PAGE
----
Big data analytics tools are a constantly shifting landscape. Most organizations want to be data driven, this means collecting your data into a data warehouse where it can be explored. The two biggest solutions in the space are AWS Redshift and Google BigQuery. Here is what your big data administrator needs to know to choose a solution.
Both of these solutions are focused on OLAP (Online Analytical Processing) workloads. These are usually column store databases. They are designed for fast analytics, not transactions like your product’s main API.
Redshift was launched October 2012. It runs a forked version of PostgreSQL 8.0.2. It’s changed under the hood to perform better on analytical workloads and is missing some postgres 9.0 features. Redshift’s mental model is that of managing a cluster of nodes. You need to choose the number of CPUs and storage for your needs.
BigQuery was launched May 2010. It is a productionized version of an internal Google Database called Dremel. It is a serverless model, there is no concept of hardware you create tables, upload your data and analyze it.
You trade speed for flexibility.
In Redshift you are given control over how to tune your big data database. You’ll want a dedicated person to tweak the data model and fine tune the cluster for the best performance and lowest infrastructure cost. The payoff is that frequently queried data becomes cheaper to analyze, this results in lower cost of generating reports and analysis.
BigQuery is simpler. Use it if you are not sure what your analytical data model should look like or you have lots of data that is rarely queried. BigQuery could be more appropriate if you don’t project needing a large analytical team in your organization, or can’t afford to dedicate resources to build world-class analytics. If you are a Data Scientist working with a new dataset, you could build a prototype faster with BigQuery. Similarly if your organization isn’t a technology company, or you have “Medium Data”, BigQuery will be easier to get started with.
Both Amazon and Google are competing to offer the most competitive cloud. This benefits consumers as you can assume pricing will be comparable for similar services. The differentiator will be the ecosystems and where your data is.
Data exhibits a “gravitational” property. Say your main product’s database is on Amazon, there are very real cost incentives to use Redshift as Amazon will not bill for transferring the data within it’s cloud. Same goes for loading data into BigQuery from Google Cloud Storage.
There’s also considerations for analysis. Do you plan on using Amazon Sagemaker for developing Machine Learning models or do you want to use Google’s ML Engine? Do you want to run analysis on unstructured data in S3 with Amazon Athena?
As the most popular datawarehouses in the space, both solutions have a mature ecosystem of Business Intelligence tools. Note before using any BI tool, you’ll want to build an ETL pipeline that copies the production data into the datawarehouse. One exception is if your building a prototype for a stakeholder and it’s main backend is a datawarehouse. BI tools should also be sandboxed by setting up a read-only user at the database level, this way your analysts cannot damage your data and are free to experiment.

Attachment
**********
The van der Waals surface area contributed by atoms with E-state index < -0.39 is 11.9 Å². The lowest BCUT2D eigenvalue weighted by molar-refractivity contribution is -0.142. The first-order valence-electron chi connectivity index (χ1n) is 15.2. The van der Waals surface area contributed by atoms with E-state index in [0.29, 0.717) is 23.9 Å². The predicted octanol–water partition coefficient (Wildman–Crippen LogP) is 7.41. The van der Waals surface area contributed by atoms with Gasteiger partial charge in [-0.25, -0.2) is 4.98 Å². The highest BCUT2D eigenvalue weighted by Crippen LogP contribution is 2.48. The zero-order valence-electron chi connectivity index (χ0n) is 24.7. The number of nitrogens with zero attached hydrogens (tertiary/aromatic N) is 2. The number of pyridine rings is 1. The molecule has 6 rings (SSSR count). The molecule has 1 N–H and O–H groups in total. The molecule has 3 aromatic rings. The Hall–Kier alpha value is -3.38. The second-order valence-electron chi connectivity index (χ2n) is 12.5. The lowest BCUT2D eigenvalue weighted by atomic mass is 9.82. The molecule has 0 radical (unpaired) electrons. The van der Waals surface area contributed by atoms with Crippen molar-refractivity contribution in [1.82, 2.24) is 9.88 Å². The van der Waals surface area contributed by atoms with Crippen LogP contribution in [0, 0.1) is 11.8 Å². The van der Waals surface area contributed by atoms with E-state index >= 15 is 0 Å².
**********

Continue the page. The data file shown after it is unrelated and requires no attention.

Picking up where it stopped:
Metabase - free open source BI tool. Popular with startups as you can install it in a VM for a BI solution.
One of the advantages of Redshift was that it runs standard SQL. Meaning all SQL tooling works out of the box on Redshift. Whereas BigQuery ran a variation of SQL that had it’s incompatibilities. (BigQuery added standard SQL support in 2016.) This could explain Redshift’s early dominance in the space. These days most BI tools support both platforms equally well.
Google Trends show that Redshift is more popular than BigQuery in the United States. It seems that data is viewed as an area to invest in for many organizations. As such they are okay investing into developing their datawarehouse and having fulltime engineers work on this problem if it gives them a competitive advantage. The fact that BigQuery used a variant of SQL may explain why Redshift was able to overtake BigQuery despite it’s 2 year headstart. Investing in something that is nonstandard is viewed as more risky for an organization. We see most search volume from the big tech hubs, Washington, California, New York. Interestingly, in Georgia more people are searching for BigQuery.
Worldwide, interest in BigQuery was overtaken by Redshift and in recent years the gap has been closing.
It seems like Redshift is more popular in the United States, India and Australia. BigQuery is more popular in South America and Europe.
Datawarehousing technology is a big decision for organizations. Leveraging your data effectively can be a competitive advantage. It’s not always clear for stakeholders how much to invest.
When investing heavily organizations invest in Redshift due to it’s perceived safety. However for smaller organizations or projects, time-to-market would be faster with BigQuery. First determine what your current needs are and project what they will become. Then decide on the tool that is right for you.
I hope this post helps your big data administrator decide which tool is right for you. If you need help assessing your existing software strategy or plan out a new project you can contact me here.
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